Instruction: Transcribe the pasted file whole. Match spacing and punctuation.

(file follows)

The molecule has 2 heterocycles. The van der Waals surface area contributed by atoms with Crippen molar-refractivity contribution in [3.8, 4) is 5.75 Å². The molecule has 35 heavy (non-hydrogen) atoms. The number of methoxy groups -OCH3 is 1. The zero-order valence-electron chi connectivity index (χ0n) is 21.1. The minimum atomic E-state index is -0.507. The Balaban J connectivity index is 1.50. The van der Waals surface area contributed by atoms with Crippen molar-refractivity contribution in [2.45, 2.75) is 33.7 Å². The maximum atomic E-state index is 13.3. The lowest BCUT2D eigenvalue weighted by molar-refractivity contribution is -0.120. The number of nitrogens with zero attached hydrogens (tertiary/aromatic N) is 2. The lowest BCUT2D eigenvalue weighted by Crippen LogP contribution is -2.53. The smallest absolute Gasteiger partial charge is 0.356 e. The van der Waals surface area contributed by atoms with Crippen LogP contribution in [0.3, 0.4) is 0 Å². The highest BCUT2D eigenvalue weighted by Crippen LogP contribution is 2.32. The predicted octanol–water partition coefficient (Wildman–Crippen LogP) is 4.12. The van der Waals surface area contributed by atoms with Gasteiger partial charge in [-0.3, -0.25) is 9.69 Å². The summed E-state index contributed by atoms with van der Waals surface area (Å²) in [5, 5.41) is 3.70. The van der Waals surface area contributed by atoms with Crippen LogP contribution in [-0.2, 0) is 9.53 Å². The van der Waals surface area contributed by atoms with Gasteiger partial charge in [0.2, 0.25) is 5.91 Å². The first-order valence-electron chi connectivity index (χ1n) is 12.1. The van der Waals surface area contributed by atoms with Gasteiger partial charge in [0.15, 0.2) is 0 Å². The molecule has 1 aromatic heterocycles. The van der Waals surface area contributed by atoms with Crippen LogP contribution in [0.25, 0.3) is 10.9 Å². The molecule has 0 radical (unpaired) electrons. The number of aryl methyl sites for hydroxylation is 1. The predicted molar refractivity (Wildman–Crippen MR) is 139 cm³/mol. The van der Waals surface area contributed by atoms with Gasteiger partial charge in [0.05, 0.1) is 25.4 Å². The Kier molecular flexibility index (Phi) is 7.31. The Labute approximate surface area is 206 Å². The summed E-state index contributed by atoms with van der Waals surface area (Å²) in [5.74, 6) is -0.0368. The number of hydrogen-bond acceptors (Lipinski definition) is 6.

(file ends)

The molecule has 2 heterocycles. The van der Waals surface area contributed by atoms with Crippen molar-refractivity contribution in [3.8, 4) is 5.75 Å². The molecule has 35 heavy (non-hydrogen) atoms. The number of methoxy groups -OCH3 is 1. The zero-order valence-electron chi connectivity index (χ0n) is 21.1. The minimum atomic E-state index is -0.507. The Balaban J connectivity index is 1.50. The van der Waals surface area contributed by atoms with Crippen molar-refractivity contribution in [2.45, 2.75) is 33.7 Å². The maximum atomic E-state index is 13.3. The lowest BCUT2D eigenvalue weighted by molar-refractivity contribution is -0.120. The number of nitrogens with zero attached hydrogens (tertiary/aromatic N) is 2. The lowest BCUT2D eigenvalue weighted by Crippen LogP contribution is -2.53. The smallest absolute Gasteiger partial charge is 0.356 e. The van der Waals surface area contributed by atoms with Crippen LogP contribution in [0.3, 0.4) is 0 Å². The highest BCUT2D eigenvalue weighted by Crippen LogP contribution is 2.32. The predicted octanol–water partition coefficient (Wildman–Crippen LogP) is 4.12. The van der Waals surface area contributed by atoms with Gasteiger partial charge in [-0.3, -0.25) is 9.69 Å². The summed E-state index contributed by atoms with van der Waals surface area (Å²) in [5, 5.41) is 3.70. The van der Waals surface area contributed by atoms with Crippen LogP contribution in [-0.2, 0) is 9.53 Å². The van der Waals surface area contributed by atoms with Gasteiger partial charge in [0.2, 0.25) is 5.91 Å². The first-order valence-electron chi connectivity index (χ1n) is 12.1. The van der Waals surface area contributed by atoms with Gasteiger partial charge in [0.15, 0.2) is 0 Å². The molecule has 1 aromatic heterocycles. The van der Waals surface area contributed by atoms with Crippen LogP contribution in [0.25, 0.3) is 10.9 Å². The molecule has 0 radical (unpaired) electrons. The number of aryl methyl sites for hydroxylation is 1. The predicted molar refractivity (Wildman–Crippen MR) is 139 cm³/mol. The van der Waals surface area contributed by atoms with Gasteiger partial charge in [0.05, 0.1) is 25.4 Å². The Kier molecular flexibility index (Phi) is 7.31. The Labute approximate surface area is 206 Å². The summed E-state index contributed by atoms with van der Waals surface area (Å²) in [5.74, 6) is -0.0368. The number of hydrogen-bond acceptors (Lipinski definition) is 6.